MAY 31, JUNE 1 4.3
SEPT. 11 & 16
Published by the Journalism Students of the Houston Junior College
TON. TEXAS. APRIL, 1929
WORK COMPLETED AT
THE JUNIOR COLLEGE
Issuance of Teachers' Certificates Made Possible by
Affiliation given Houston Junior
College by the State Department of
Education enables students wishing
to teach to secure certificates upou
the completion of certain required
courses at Junior College.
A student who completes the first
year's work, or five full courses, will
receive from the Slate Department
of Education an elementary certificate of the first class, valid for four
years, or a high school certificate of
the first class valid for two yeara.
The five courses must include one
course in education, one in English,
and three semester hours in government. Not more than two coursea
may be taken in any one subject, and
all five must be those which the college recognizes as giving credit towards a degree.
A student who completes both
years' work, or ten full courses, will
receive an elementary certificate of
first class valid for six years, provided the courses include those required for the first year certificate
and two in professional training. A
high school certificate of the first
class, valid for four years, will be
issued upon the completion of ten full
courses, including those required for
the first year certificate, and two
courses in education, one of which
shall bear npon training for high
All work of the college which is
counted toward a degree is accepted
by the State Board of Education at
its face value. The State Board of
Examiners, a department of the Stacc
Board of Education, sent a representative here last year to examine the
work offered by the Junior College.
This representative reported very la-
vorably on the college and full affiliation in both years' work was given.
The affiliation was effective last
year and between 20 and 30 certifl-
(Continued on page 3)
NEW CERTIFICATE LAW
IS HELP TO TEACHERS
DR. £. E. OBERHOLTZER
By Louise Shepperd
Teachers whose certificates will expire this coming August will be especially interested in the certificate extension act passed by the last legislature. Under the provision of this
d: "icse teachers can attend the six
wt summer session
legi mplete six semestt
work, 1 have their certifica...
tended for one year.
This announcement was made in a
letter dated March 30, 1929, from
Mr. J. R. Reed, chairman of the board
of examiners of the State Department
of Education to the registrar. An excerpt from this letter follows:
"The Forty-fifth legislature passed
a law which, because of the emergency clause it carries, is now in effect. This law amended an act of the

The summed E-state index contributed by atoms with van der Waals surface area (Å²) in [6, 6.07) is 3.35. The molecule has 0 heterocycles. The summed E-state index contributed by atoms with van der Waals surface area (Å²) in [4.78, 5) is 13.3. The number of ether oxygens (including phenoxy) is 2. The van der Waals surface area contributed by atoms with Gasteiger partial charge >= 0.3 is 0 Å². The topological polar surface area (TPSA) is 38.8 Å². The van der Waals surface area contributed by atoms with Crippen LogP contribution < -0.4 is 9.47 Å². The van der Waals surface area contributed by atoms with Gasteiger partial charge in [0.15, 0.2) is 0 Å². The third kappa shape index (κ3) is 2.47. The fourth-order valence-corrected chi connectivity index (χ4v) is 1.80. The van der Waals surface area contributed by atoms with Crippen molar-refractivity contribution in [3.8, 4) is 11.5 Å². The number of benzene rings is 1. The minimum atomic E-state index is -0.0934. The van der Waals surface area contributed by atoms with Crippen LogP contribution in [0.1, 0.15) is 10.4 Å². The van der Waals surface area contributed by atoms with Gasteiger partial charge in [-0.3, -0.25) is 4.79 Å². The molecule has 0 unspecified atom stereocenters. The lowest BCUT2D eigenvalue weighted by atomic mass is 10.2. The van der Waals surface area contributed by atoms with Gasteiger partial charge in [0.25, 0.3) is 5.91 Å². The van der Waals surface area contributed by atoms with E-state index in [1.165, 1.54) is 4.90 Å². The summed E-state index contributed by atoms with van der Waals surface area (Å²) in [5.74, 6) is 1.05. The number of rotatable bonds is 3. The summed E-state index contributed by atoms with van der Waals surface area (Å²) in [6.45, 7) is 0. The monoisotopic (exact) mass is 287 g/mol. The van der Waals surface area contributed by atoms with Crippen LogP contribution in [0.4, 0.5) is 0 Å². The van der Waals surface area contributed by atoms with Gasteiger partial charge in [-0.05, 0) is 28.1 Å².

Fortieth legislature, providing for the
renewal or exiension of teachers' certificates.
"Under the amended law, only six
semester hours of college work will
now be required to extend a certificate for one year. Moreover, certificates may now be renewed perpetually, which is to say that certificates renewed in the summer of 192S
and which expire in the summer of
1929 may again be renewed.
"Institutions may now offer teachers sufficient work for the renewal
of a certificate in six weeks without
violating the standard student load
STATUS OF JUNIOR
Oberholtzer Stresses Advantages Offered by Institution
"The Junior College is to the present age what the Senior High School
three decades ago," stated Dr. E.
Oberholtzer, superintendent of
Houston Public Schools, and president of (lie Houston Junior College,
in a recent interview.
"It is a most valuable institution.
Today tffe Junior Col'ege extends Hit
educational training period two years
for those that feel the need. It is an
opportunity for those who cannot afford to attend the Senior Colleges.
Dua to night sessions, one may support his family by day and also receive
that necessary culture, education.
The Junior College offers the best
opportunity for one to two y
courses in vocational training and for
approach to professional training.
Trades and industries require wider
knowledge of planning and designing
and interpretation of plans and
signs. In addition the training in skill
will change the journeyman to the
Preparation to live fully is more
necessary now than ever before.
Broader education makes possible
travel and the radio. Indeed, college education is one of society's requirements. Communities are having
to provide for those who have finished senior high school.
"Many have asked of me, how the
Junior College of Houston originated."
Dr. Oberholtzer declared. "Many complaints were given me regarding the
'Continued on page 3)
SHOWS PROGRESS IN
History of Houston Junior College Replete With Scholastic Achievement
The Houston Junior College was established by the Board of Education
in the spring of 1927 after conferences
th representatives from the State
Department of Education, University
of Texas, Rice Institute, and Sam
Houston State Teachers College.
The College opened with a summer
ission June 5, 1927, in the San Jacinto Senior High School building
th a faculty largely recruited from
the staffs of the University of Texas
an<i Sam Houston State Teachers College. Two hundred thirty-two sti*
dents were enrolled for this session
and courses were offered in Education, Spanish, English, History, Biology, Art, and Physical Education. '
The first regular session of the college opened September 19, 1927 with
staff and faculty of twenty-one. Dur-
g this session, four hundred sixty
students were enrolled. The faculty
organized with a view to teaching ability, as well as academic trailing.
Full freshman and sophomore work
.vas offered, special provisions being
nade for groups preparing for professional courses in medicine, engineering, dentistry, and law. In addition